Note that the elemental composition and grain structure of a metal directly affects its electrical and thermal conductivity, as will a parts’ design and machining tolerances. As such, use premium quality contact tips to help ensure consistent GMA performance — (Figure 5).Fig 6-1Figure 5: When storing contact tips, keep them in a plastic bag or plastic bin. Storing them in anything metal can quickly lead to galvanic corrosion and ruin them.

 

Insulator, Diffuser and Conductor Tube

 

As insulators repeatedly heat and cool over time, they can lose their volume, and the connection between them and the gas diffuser and/or conductor tube becomes wobbly (and using the gun as a chipping hammer greatly exacerbates the problem). Worn insulators should be replaced, as loose connections may lead to gas leaks, poor conductivity, or excessive electrical resistance, all of which will manifest themselves as arc instability or porosity. Some diffusers and conductor tubes have O-rings, which should be inspected and replaced if worn. Inspect all threaded connections for wear or damage and replace if worn.

 

Gun Handle and Trigger

 

These components can take an incredible amount of use and abuse and rarely need maintenance, other than checking to ensure the screws in the gun handle are secure (Figure 6). Triggers do sometimes become magnetized, attract metallic dust, and cause contactors to close prematurely or the trigger to stick. In this case, replace the trigger.

There is a contingent of old-school welders who bend the contactors inside the trigger to reduce the distance the trigger travels before it engages the welding machine. They prefer this “hair trigger” to reduce hand fatigue. Gun manufacturers cannot endorse such unauthorized modifications. A better solution, and one which doesn’t involve altering the gun, would be to use a wire feeder with trigger hold control or a power source with 4T capabilities for GMAW.

Fig 7Figure 6: Periodically check the screws on gun handles to ensure that they remain tight.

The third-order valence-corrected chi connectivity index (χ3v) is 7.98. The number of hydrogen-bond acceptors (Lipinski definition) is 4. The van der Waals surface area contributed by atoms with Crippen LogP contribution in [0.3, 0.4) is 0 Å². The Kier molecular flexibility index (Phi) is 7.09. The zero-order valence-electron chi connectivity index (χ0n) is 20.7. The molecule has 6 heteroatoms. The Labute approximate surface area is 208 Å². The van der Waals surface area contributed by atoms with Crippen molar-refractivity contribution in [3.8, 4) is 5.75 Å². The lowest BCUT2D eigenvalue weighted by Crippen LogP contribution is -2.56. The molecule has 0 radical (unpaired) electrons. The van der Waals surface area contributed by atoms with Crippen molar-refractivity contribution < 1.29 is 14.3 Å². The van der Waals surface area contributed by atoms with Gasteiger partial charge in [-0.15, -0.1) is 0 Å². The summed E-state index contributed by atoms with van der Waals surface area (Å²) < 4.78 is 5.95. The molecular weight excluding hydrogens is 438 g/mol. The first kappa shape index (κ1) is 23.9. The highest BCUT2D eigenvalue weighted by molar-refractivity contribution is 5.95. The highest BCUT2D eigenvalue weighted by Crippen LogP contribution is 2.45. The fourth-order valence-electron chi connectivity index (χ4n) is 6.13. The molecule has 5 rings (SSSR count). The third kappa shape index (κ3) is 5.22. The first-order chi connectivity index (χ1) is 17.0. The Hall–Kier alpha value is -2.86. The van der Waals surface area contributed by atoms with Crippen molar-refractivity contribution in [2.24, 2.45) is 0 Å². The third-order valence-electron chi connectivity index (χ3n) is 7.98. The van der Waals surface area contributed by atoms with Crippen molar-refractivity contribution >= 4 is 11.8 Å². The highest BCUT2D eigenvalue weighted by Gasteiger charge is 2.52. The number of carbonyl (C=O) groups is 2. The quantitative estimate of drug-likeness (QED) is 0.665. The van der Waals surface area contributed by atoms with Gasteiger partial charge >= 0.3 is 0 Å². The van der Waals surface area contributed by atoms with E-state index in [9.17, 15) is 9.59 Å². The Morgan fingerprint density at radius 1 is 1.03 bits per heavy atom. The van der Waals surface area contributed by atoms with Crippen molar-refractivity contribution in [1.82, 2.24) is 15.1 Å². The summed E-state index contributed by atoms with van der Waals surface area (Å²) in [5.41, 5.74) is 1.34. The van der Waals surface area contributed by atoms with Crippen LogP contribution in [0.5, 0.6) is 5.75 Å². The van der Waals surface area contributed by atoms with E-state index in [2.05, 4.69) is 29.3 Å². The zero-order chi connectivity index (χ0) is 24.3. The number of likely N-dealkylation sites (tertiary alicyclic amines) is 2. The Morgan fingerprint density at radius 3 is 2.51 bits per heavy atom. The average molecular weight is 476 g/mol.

Cables

 

Inspect the gun and work clamp cables daily to ensure the cable jacket is free from cuts that could expose copper wiring and lead to electrical accidents. As displayed in (Figure 7), replace — never tape or otherwise repair — any cut cable. Otherwise, the risk from shock is too high.

When done welding, don’t drape the gun over the edge of the welding table, power source, or in a position where it places excessive stress on the area just past the gun handle. In shops that get cold overnight, the once warm gun cable may have cooled in a kinked position that, at a minimum, can be a pain to use until it warms up again.

Also, while guns can weld with the cable tied into a knot, why place excessive stress on the system or risk binding the wire and/or a bird’s nest? Keep the gun cable relatively straight when welding, and coil and hang it properly at the end of the day.

Fig 8Figure 7: Never tape a cut cable, as that is insufficient protection against shock. Always replace damaged cables with new ones.

 

Feeder Connection

 

Periodically inspect the O-rings on the feeder connection; replace worn O-rings to prevent shielding gas leaks. Avoid dropping the back end of the gun, as the “power pin” on some models is especially susceptible to deformations that hinder wire feed performance.

When reconnecting the gun to the wire feed system, push it all the way in and lock it in place with the set screw. Check this connection every week or so, as loose connections lead to a voltage drop that especially impacts advanced processes, such as modified/enhanced short circuiting transfer and pulsed GMAW.

Gun maintenance procedures follow common sense guidelines to ensure consistent GMAW performance and maximum uptime. Maintaining components that cost just a few dollars and a couple of minutes to replace is a much better choice than grinding out a bad arc start or unplanned downtime in the middle of a shift.

 

This article was written by Ross Fleischmann for the American Welding Society.